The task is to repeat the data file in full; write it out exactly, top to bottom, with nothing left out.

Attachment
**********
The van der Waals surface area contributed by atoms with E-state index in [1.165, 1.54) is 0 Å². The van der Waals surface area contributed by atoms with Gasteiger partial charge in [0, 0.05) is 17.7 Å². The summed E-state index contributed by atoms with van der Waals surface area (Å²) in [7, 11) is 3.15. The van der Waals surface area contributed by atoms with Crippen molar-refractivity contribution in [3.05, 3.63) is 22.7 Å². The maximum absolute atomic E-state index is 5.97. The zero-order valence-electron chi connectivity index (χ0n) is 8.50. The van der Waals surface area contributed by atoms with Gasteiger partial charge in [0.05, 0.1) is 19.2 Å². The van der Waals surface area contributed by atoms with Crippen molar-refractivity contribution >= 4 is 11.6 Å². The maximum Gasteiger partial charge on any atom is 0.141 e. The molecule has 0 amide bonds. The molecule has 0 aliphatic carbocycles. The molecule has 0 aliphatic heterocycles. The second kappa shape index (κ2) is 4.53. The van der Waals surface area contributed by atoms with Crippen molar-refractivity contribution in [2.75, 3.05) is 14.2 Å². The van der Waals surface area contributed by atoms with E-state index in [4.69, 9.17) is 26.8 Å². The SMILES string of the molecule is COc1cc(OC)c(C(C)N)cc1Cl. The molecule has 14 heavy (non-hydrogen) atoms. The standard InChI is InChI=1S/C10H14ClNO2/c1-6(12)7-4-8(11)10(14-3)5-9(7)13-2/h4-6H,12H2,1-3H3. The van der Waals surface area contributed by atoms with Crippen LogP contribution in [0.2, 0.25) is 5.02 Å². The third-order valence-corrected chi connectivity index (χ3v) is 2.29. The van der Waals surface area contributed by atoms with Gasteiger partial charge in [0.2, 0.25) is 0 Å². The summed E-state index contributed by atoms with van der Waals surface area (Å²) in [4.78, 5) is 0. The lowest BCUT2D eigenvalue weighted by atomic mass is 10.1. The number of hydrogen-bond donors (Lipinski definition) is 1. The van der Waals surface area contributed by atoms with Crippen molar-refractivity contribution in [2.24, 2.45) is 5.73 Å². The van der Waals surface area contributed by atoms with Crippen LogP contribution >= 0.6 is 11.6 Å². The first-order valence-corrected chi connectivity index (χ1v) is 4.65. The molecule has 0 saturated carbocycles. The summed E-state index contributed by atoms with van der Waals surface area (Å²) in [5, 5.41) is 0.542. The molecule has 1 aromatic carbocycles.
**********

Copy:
The van der Waals surface area contributed by atoms with E-state index in [1.165, 1.54) is 0 Å². The van der Waals surface area contributed by atoms with Gasteiger partial charge in [0, 0.05) is 17.7 Å². The summed E-state index contributed by atoms with van der Waals surface area (Å²) in [7, 11) is 3.15. The van der Waals surface area contributed by atoms with Crippen molar-refractivity contribution in [3.05, 3.63) is 22.7 Å². The maximum absolute atomic E-state index is 5.97. The zero-order valence-electron chi connectivity index (χ0n) is 8.50. The van der Waals surface area contributed by atoms with Gasteiger partial charge in [0.05, 0.1) is 19.2 Å². The van der Waals surface area contributed by atoms with Crippen molar-refractivity contribution >= 4 is 11.6 Å². The maximum Gasteiger partial charge on any atom is 0.141 e. The molecule has 0 amide bonds. The molecule has 0 aliphatic carbocycles. The molecule has 0 aliphatic heterocycles. The second kappa shape index (κ2) is 4.53. The van der Waals surface area contributed by atoms with Crippen molar-refractivity contribution in [2.75, 3.05) is 14.2 Å². The van der Waals surface area contributed by atoms with E-state index in [4.69, 9.17) is 26.8 Å². The SMILES string of the molecule is COc1cc(OC)c(C(C)N)cc1Cl. The molecule has 14 heavy (non-hydrogen) atoms. The standard InChI is InChI=1S/C10H14ClNO2/c1-6(12)7-4-8(11)10(14-3)5-9(7)13-2/h4-6H,12H2,1-3H3. The van der Waals surface area contributed by atoms with Crippen LogP contribution in [0.2, 0.25) is 5.02 Å². The third-order valence-corrected chi connectivity index (χ3v) is 2.29. The van der Waals surface area contributed by atoms with Gasteiger partial charge in [0.2, 0.25) is 0 Å². The summed E-state index contributed by atoms with van der Waals surface area (Å²) in [4.78, 5) is 0. The lowest BCUT2D eigenvalue weighted by atomic mass is 10.1. The number of hydrogen-bond donors (Lipinski definition) is 1. The van der Waals surface area contributed by atoms with Crippen molar-refractivity contribution in [2.24, 2.45) is 5.73 Å². The van der Waals surface area contributed by atoms with Crippen LogP contribution >= 0.6 is 11.6 Å². The first-order valence-corrected chi connectivity index (χ1v) is 4.65. The molecule has 0 saturated carbocycles. The summed E-state index contributed by atoms with van der Waals surface area (Å²) in [5, 5.41) is 0.542. The molecule has 1 aromatic carbocycles.